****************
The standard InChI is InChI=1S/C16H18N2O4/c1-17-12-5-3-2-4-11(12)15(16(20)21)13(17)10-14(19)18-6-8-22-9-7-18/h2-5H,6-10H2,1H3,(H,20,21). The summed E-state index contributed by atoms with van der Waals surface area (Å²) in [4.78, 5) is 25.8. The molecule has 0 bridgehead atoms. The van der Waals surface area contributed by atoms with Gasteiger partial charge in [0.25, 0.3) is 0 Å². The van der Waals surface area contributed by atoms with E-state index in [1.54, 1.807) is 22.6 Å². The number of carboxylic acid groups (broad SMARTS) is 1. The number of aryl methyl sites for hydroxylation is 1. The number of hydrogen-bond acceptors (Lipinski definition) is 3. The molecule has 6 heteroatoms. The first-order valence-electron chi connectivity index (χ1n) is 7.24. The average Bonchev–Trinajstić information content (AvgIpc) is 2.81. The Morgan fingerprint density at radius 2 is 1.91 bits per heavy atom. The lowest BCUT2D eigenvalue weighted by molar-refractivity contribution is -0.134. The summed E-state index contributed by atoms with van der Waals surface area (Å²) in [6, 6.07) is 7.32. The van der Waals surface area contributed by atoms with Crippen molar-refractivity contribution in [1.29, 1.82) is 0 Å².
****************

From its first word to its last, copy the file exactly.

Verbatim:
The standard InChI is InChI=1S/C16H18N2O4/c1-17-12-5-3-2-4-11(12)15(16(20)21)13(17)10-14(19)18-6-8-22-9-7-18/h2-5H,6-10H2,1H3,(H,20,21). The summed E-state index contributed by atoms with van der Waals surface area (Å²) in [4.78, 5) is 25.8. The molecule has 0 bridgehead atoms. The van der Waals surface area contributed by atoms with Gasteiger partial charge in [0.25, 0.3) is 0 Å². The van der Waals surface area contributed by atoms with E-state index in [1.54, 1.807) is 22.6 Å². The number of carboxylic acid groups (broad SMARTS) is 1. The number of aryl methyl sites for hydroxylation is 1. The number of hydrogen-bond acceptors (Lipinski definition) is 3. The molecule has 6 heteroatoms. The first-order valence-electron chi connectivity index (χ1n) is 7.24. The average Bonchev–Trinajstić information content (AvgIpc) is 2.81. The Morgan fingerprint density at radius 2 is 1.91 bits per heavy atom. The lowest BCUT2D eigenvalue weighted by molar-refractivity contribution is -0.134. The summed E-state index contributed by atoms with van der Waals surface area (Å²) in [6, 6.07) is 7.32. The van der Waals surface area contributed by atoms with Crippen molar-refractivity contribution in [1.29, 1.82) is 0 Å².